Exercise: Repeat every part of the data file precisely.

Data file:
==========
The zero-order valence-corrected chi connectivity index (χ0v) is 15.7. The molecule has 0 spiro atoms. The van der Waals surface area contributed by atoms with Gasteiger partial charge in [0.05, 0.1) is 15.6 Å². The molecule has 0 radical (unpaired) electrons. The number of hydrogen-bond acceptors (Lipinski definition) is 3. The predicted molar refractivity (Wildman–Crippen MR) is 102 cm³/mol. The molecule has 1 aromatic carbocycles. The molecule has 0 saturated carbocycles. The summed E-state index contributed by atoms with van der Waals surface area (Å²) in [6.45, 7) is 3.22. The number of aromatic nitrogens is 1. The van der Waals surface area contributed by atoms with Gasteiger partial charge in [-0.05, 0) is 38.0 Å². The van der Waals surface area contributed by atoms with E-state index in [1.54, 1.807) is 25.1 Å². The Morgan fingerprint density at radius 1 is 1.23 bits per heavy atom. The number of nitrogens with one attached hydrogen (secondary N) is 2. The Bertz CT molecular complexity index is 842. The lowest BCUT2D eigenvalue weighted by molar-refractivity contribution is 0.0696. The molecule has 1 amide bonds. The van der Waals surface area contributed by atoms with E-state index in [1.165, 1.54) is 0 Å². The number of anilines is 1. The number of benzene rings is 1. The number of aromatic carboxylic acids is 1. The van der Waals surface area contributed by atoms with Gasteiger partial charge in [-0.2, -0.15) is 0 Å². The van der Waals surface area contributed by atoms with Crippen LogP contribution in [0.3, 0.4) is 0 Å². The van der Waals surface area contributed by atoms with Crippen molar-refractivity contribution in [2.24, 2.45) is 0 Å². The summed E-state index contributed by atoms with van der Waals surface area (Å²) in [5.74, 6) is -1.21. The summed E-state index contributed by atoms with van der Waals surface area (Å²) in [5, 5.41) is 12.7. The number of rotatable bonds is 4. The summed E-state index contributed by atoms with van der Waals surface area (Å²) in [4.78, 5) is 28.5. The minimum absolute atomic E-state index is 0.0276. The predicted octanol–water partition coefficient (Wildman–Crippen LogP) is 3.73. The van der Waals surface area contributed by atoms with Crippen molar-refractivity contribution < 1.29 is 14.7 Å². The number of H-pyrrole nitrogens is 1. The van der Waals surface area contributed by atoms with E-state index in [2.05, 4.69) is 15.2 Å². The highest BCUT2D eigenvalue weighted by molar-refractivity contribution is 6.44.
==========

The zero-order valence-corrected chi connectivity index (χ0v) is 15.7. The molecule has 0 spiro atoms. The van der Waals surface area contributed by atoms with Gasteiger partial charge in [0.05, 0.1) is 15.6 Å². The molecule has 0 radical (unpaired) electrons. The number of hydrogen-bond acceptors (Lipinski definition) is 3. The predicted molar refractivity (Wildman–Crippen MR) is 102 cm³/mol. The molecule has 1 aromatic carbocycles. The molecule has 0 saturated carbocycles. The summed E-state index contributed by atoms with van der Waals surface area (Å²) in [6.45, 7) is 3.22. The number of aromatic nitrogens is 1. The van der Waals surface area contributed by atoms with Gasteiger partial charge in [-0.05, 0) is 38.0 Å². The van der Waals surface area contributed by atoms with E-state index in [1.54, 1.807) is 25.1 Å². The Morgan fingerprint density at radius 1 is 1.23 bits per heavy atom. The number of nitrogens with one attached hydrogen (secondary N) is 2. The Bertz CT molecular complexity index is 842. The lowest BCUT2D eigenvalue weighted by molar-refractivity contribution is 0.0696. The molecule has 1 amide bonds. The van der Waals surface area contributed by atoms with E-state index in [1.165, 1.54) is 0 Å². The number of anilines is 1. The number of benzene rings is 1. The number of aromatic carboxylic acids is 1. The van der Waals surface area contributed by atoms with Gasteiger partial charge in [-0.2, -0.15) is 0 Å². The van der Waals surface area contributed by atoms with Crippen LogP contribution in [0.3, 0.4) is 0 Å². The van der Waals surface area contributed by atoms with Crippen molar-refractivity contribution in [2.24, 2.45) is 0 Å². The summed E-state index contributed by atoms with van der Waals surface area (Å²) in [5.74, 6) is -1.21. The summed E-state index contributed by atoms with van der Waals surface area (Å²) in [5, 5.41) is 12.7. The number of rotatable bonds is 4. The summed E-state index contributed by atoms with van der Waals surface area (Å²) in [4.78, 5) is 28.5. The minimum absolute atomic E-state index is 0.0276. The predicted octanol–water partition coefficient (Wildman–Crippen LogP) is 3.73. The van der Waals surface area contributed by atoms with Crippen molar-refractivity contribution < 1.29 is 14.7 Å². The number of H-pyrrole nitrogens is 1. The van der Waals surface area contributed by atoms with E-state index in [2.05, 4.69) is 15.2 Å². The highest BCUT2D eigenvalue weighted by molar-refractivity contribution is 6.44.